Cheating in Adversarial Institutions: The Viral Effect

[Ed. note: here is the first of (we hope many, many) posts this spring by our Duke University student bloggers.]


If you were wondering how adversarial ethics is different from our “normal” conception of ethics, I think this passage from Joseph Heath’s paper “An Adversarial Ethics for Business” (published in the Journal of Business Ethics in 2006) is a good place to start.

“In a non-adversarial context, the fact that one person acts unethically does not in itself create any additional pressure on others to do so. For example, if one surgeon performs some unnecessary procedures, it does not necessarily give other surgeons a reason to do so. In a competition, however, the fact that one person is deriving an advantage from unethical conduct necessarily generates a disadvantage for everyone else, and therefore creates pressure for everyone to follow suit.”

In a non-adversarial setting, we don’t take one person’s ethical violations as an invitation or reason to follow suit. Heath uses the example of healthcare to illustrate this. (Note: Heath is approaching healthcare with a system like Britain’s or Canada’s in mind. In principle, these systems are much less competitive and profit-oriented than America’s system.) If one surgeon is using “unnecessary procedures” — perhaps to expedite the surgery or be able to bill for more — this does not necessarily motivate other surgeons to act the same way. Doctors swear to the Hippocratic oath and are generally expected to adhere to strict ethical standards and codes. And in any case, one surgeon’s cheating the system in this way does not take away business from the others, or in any other direct way threaten their livelihoods.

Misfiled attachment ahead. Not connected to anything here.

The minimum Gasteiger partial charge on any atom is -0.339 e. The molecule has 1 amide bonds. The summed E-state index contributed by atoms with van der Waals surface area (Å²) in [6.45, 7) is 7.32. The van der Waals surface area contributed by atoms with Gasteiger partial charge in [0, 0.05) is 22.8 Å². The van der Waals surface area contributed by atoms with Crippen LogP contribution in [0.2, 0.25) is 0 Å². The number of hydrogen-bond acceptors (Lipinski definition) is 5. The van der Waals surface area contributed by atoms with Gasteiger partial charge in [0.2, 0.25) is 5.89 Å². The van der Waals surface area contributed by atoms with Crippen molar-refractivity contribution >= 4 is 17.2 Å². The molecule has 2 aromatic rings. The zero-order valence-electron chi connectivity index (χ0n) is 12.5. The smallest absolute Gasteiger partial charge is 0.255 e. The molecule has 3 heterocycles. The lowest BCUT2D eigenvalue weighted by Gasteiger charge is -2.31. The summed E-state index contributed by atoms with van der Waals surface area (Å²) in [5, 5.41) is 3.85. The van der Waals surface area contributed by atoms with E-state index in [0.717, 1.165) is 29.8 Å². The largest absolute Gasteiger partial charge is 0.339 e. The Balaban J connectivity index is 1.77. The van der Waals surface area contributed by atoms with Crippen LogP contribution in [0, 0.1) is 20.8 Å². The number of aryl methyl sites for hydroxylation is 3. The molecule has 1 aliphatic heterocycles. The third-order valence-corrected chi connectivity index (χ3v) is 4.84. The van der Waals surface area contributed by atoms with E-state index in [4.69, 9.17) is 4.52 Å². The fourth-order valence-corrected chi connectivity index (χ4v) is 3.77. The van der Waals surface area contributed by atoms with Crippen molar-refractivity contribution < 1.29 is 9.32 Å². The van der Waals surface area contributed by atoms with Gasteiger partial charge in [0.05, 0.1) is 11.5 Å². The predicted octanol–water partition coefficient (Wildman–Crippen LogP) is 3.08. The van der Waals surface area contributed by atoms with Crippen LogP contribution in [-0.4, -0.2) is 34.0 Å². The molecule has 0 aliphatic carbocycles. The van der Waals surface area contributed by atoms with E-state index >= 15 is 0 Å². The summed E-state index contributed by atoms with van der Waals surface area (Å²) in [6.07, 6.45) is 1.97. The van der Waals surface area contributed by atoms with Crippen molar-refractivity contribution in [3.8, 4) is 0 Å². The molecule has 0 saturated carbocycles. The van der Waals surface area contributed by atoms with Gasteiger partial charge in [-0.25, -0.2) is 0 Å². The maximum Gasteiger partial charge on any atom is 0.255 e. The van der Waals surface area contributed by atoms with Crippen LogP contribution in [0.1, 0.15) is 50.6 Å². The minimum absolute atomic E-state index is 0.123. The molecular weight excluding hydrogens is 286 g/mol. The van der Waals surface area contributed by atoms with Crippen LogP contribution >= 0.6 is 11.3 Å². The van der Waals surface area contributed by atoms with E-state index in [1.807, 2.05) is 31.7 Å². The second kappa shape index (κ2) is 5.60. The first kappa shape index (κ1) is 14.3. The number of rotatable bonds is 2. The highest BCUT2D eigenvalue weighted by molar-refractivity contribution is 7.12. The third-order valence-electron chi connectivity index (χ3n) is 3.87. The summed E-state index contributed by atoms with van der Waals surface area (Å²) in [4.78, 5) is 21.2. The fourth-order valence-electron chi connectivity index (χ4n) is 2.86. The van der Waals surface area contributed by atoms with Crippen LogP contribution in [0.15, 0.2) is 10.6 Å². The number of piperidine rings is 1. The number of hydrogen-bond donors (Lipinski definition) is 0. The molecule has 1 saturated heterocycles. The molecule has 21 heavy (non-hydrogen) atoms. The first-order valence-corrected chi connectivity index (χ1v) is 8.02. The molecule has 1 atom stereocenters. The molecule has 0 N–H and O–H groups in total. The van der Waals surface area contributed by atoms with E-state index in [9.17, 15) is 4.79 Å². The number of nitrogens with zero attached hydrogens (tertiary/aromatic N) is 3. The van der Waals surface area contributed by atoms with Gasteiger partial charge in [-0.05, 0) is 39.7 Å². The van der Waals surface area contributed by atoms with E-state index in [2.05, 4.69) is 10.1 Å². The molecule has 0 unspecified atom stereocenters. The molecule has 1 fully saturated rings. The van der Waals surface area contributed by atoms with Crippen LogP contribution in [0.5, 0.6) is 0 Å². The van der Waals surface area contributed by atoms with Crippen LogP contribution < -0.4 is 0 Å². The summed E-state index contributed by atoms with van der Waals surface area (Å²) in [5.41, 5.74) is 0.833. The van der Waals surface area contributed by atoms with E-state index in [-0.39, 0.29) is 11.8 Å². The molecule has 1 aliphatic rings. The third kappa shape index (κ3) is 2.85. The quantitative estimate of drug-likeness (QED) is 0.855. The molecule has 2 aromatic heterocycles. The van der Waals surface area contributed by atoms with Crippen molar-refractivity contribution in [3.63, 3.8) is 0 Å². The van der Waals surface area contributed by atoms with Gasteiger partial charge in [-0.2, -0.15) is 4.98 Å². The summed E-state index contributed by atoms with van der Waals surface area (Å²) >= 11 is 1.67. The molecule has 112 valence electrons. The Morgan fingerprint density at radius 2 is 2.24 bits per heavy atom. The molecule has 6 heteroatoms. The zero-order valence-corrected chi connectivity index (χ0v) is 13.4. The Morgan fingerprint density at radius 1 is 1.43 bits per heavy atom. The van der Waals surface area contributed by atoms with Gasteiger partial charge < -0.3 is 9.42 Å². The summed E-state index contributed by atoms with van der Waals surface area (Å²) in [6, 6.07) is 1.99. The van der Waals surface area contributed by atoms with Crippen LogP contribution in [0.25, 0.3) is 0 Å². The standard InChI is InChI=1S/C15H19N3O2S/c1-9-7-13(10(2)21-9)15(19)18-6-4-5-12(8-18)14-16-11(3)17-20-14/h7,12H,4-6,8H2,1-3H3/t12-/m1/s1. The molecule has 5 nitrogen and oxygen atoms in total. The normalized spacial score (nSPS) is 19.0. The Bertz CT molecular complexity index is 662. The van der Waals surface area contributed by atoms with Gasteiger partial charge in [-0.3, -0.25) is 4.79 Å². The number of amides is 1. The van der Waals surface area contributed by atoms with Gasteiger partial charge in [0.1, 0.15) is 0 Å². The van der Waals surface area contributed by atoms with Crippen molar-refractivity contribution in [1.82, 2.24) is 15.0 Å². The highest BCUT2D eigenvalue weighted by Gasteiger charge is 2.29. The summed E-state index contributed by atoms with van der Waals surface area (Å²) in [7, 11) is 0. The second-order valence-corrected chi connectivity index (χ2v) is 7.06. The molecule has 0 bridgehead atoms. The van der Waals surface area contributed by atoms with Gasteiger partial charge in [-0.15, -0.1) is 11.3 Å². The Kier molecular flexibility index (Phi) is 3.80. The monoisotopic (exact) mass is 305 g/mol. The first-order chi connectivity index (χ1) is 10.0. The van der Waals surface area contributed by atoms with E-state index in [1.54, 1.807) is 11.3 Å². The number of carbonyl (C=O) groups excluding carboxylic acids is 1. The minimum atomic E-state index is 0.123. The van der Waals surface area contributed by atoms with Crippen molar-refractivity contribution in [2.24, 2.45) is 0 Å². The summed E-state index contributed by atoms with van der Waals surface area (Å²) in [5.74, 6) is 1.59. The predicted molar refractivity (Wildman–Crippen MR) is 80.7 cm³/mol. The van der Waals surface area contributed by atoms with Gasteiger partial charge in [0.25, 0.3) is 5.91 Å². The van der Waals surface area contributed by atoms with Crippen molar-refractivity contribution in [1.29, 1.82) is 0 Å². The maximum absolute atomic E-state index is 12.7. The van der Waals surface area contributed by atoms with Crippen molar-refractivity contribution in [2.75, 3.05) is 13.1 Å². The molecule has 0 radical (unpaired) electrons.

Now, take this same situation, but substitute in “baseball players” for “surgeon” and “steroids” for an “unnecessary procedure.” Baseball, like all sports, is a deliberately adversarial institution, a zero-sum game. Here we see, as Heath says, that one player’s getting an advantage from unethical conduct gives all the others player at least a reason, and maybe a very compelling reason, to do the same.

We might say that in adversarial settings, certain kinds of cheating or unethical behavior can spread like a virus, infecting even those who had no prior interest in cheating.

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One response to “Cheating in Adversarial Institutions: The Viral Effect

  1. Professor Baker

    Reblogged this on ethicsandsportsblog and commented:
    Wish I had seen this during the semester, neat point about cheating.

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